Oh, and don’t forget to grab the sweet, little 25-cent #0 of this series for all the background info you’ll need.

Elephantmen #1

Image Comics

$3.50/$2.99 US

**** (out of five)

When U.S. President George W. Bush delivered his 2006 State Of The Union address he had me in stitches.

He actually included a line in his speech about the importance of passing legislation preventing the creation of human-animal hybrids.

No, seriously.

But where I, and so many of my colleagues, saw humour, Richard Starkings — creator of the critically acclaimed series Hip Flask — saw something he was already interested in.

What if we did experiment with those hybrids? Where could that lead to in, say, 250 years from now?

Starkings’ answer is Elephantmen, a series containing humanized beasts of many varieties, including the obvious elephants, along with boars, hippos, alligators and more.

Issue #1 stars Ebenezer, an elephantman with a dark past, who befriends a kindly little girl named Savannah. As Ebony’s brutal adventures in Africa replay in his mind, he, and the reader, ask the same question: is this an elephant, a man or both?

Elephantmen is harp, stylish and thought provoking stuff.


Image Comics

$6.75/$5.99 US

**** (out of five)

As long last: She-Dragon!

After being cast into an alternate dimension way back in Savage Dragon #117 readers were promised a one-shot She-Dragon special was coming.

Well two years later, creator Erik Larson and artist Franchesco! have finally delivered and it’s worth the wait.

As She-Dragon tries to find her way back home, readers are treated to a re-telling of her origin and some wonderful misadventures that reunite her with another long-lost Savage Dragon character.

Best of all, this 64-page monster issue leads faithful readers right into the next issue of SD, which has been one of the best series of 2006.

So what are you waiting for? Go get it!

Death Jr. 2 #1 (of 3)

Image Comics

$5.50/$4.99 US

**** (out of five)

Gary Whitta and Ted Naifeh were onto something special last year with Death Jr.

While there’ve been plenty of cute/horror hybrids over the past few years, there was something utterly charming about the combination of Whitta’s characters and Naifeh’s drawings.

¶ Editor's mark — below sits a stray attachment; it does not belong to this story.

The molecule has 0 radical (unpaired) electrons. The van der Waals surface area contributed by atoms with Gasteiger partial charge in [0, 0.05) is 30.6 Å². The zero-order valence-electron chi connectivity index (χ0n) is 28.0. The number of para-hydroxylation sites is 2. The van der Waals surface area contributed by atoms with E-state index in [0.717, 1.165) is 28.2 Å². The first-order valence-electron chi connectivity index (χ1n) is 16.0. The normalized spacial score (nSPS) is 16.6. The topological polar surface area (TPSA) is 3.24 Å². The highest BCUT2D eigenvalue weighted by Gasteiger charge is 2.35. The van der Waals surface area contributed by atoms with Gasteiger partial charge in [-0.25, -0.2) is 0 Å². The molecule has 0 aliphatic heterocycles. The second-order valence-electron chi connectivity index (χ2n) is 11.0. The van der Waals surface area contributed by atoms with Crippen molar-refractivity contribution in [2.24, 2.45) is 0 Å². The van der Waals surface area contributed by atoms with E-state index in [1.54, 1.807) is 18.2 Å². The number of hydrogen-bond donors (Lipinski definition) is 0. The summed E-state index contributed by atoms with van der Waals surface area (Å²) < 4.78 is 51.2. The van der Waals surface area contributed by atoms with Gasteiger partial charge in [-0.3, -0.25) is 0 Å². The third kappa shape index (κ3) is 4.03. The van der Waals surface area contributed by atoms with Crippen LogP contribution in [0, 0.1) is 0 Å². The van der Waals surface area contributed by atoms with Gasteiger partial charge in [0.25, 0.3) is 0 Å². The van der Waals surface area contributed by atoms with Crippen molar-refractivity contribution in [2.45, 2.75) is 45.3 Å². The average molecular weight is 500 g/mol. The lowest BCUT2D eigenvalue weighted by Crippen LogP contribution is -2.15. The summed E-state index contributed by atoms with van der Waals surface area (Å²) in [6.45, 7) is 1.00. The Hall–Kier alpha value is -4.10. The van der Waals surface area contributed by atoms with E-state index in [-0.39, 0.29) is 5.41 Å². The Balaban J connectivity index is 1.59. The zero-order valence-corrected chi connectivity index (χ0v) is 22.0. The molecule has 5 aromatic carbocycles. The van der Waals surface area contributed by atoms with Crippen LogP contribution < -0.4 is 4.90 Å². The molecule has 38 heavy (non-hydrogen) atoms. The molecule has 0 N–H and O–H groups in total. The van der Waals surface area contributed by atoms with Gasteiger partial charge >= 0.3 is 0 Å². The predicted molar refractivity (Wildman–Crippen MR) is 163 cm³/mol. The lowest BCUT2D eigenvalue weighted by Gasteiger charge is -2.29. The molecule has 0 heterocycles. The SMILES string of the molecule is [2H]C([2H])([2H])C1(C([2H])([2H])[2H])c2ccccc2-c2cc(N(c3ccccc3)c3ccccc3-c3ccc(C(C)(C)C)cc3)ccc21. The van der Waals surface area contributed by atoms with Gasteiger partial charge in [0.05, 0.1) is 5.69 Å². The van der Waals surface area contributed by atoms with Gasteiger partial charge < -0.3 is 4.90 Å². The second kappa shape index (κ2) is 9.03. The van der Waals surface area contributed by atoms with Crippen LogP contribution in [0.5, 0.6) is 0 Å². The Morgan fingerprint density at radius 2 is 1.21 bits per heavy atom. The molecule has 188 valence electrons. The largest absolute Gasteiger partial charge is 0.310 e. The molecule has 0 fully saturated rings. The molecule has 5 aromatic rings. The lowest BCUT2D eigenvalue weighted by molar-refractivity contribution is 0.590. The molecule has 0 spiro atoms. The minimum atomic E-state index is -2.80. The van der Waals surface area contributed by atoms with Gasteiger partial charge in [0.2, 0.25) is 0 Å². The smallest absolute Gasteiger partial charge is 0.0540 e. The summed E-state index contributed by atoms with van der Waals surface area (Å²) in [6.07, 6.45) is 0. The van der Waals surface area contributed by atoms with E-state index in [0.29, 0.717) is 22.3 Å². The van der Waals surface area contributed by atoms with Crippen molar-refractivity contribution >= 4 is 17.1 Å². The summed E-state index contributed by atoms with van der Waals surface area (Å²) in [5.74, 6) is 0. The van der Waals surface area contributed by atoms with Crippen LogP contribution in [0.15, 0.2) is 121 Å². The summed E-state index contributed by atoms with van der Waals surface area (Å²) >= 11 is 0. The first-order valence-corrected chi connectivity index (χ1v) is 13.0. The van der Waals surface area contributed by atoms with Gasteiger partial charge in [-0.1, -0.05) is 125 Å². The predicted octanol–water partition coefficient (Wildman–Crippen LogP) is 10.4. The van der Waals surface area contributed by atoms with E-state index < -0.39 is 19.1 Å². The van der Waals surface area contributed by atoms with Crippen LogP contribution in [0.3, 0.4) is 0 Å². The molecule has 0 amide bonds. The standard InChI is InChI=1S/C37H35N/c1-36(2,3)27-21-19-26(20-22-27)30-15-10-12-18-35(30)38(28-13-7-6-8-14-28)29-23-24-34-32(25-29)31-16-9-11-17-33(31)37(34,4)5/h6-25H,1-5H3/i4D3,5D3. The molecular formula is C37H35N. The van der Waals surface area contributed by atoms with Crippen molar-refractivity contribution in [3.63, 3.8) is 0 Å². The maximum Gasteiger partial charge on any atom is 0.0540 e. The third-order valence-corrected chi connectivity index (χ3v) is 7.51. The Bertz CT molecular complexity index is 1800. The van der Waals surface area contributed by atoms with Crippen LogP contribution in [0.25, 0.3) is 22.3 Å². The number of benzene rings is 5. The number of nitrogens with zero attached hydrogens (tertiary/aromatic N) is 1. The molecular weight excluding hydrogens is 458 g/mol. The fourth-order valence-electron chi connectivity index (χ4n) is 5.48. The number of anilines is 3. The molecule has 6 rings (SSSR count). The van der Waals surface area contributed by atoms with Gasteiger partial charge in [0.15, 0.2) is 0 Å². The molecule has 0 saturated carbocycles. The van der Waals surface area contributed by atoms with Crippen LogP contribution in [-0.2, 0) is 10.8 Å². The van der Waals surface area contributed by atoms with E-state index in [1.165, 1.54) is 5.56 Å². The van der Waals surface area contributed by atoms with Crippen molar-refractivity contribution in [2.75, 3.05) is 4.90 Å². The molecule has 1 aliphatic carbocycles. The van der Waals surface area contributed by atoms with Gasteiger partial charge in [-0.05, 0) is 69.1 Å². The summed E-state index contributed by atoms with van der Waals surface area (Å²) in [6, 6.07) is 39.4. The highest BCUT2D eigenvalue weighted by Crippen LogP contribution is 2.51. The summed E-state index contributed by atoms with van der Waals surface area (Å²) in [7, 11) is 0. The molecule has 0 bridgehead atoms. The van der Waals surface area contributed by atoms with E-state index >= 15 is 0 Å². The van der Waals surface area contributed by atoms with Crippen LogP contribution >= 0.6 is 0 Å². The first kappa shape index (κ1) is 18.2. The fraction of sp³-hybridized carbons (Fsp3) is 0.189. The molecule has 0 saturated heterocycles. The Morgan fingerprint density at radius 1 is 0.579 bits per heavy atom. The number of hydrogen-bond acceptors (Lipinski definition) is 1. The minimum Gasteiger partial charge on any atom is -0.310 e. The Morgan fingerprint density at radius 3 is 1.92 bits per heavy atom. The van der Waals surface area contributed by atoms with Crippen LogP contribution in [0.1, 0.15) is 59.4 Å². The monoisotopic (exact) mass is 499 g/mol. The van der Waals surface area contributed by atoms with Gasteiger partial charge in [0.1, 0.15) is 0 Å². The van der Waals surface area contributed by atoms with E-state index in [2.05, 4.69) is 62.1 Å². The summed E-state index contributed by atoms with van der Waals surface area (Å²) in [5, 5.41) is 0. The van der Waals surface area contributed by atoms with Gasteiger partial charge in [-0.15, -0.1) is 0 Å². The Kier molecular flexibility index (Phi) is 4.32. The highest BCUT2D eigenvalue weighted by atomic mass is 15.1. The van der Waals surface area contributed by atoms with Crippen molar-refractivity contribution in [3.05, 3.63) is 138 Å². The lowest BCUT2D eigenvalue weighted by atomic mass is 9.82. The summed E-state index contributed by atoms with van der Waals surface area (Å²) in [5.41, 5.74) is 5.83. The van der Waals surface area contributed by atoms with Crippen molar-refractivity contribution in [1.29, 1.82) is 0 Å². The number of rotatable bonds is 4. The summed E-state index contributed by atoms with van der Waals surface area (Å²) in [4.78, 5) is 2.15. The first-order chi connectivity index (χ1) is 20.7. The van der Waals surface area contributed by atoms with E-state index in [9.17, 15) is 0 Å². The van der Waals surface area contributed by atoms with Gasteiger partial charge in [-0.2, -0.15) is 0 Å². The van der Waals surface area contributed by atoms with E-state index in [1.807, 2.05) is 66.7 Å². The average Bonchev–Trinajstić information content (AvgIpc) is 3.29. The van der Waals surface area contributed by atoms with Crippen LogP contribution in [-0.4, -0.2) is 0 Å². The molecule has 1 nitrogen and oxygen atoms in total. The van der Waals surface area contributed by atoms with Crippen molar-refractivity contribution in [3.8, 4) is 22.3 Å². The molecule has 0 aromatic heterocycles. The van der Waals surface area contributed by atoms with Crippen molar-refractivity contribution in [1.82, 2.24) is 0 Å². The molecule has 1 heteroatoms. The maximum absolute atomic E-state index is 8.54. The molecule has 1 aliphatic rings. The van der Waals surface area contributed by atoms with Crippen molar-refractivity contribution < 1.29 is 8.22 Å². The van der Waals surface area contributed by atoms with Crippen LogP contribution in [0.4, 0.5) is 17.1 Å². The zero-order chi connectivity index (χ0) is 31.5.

So DJ, as his friends (all fellow young monsters) call him, was certainly due a sequel and the creative team has made it happen.

Volume 2 finds DJ headed for a summer interning alongside dear ol’ dad, A.K.A. Death, at the company business, Terminal Industries. Meanwhile, all of DJ’s friends, including his would-be girlfriend Pandora, are all off to a very special summer camp with barbed-wire fences and guard towers called Happy Trails.

The charm, wit and humor of Death Jr. is back and we’re all the better for it.

Uncle Sam And The Freedom Fighters #1 (of 8)

DC Comics

$4/$2.99 US

** 1/2 (out of five)

The catchphrase for Uncle Sam And The Freedom Fighters is “They fight for you!”

Now as a Canadian, I’m not sure they actually are fighting for me, but either way I’m not sure that’s such a great thing.

In another attempt to spin interest out of the fallout from Infinite Crisis, which saw the original Freedom Fighters massacred by the Society of Super-Villains, DC brings us the adventures of the embodiment of the American ideal.

Oh there’s mystery, intrigue, action and all that good stuff, but there’s also devolution into civil rights, patriotism and the ethics of war — all the things that are, no doubt, on American’s minds right now, but don’t necessarily make for fun comic books.

This one might just be a little to over the top for the common comic fan.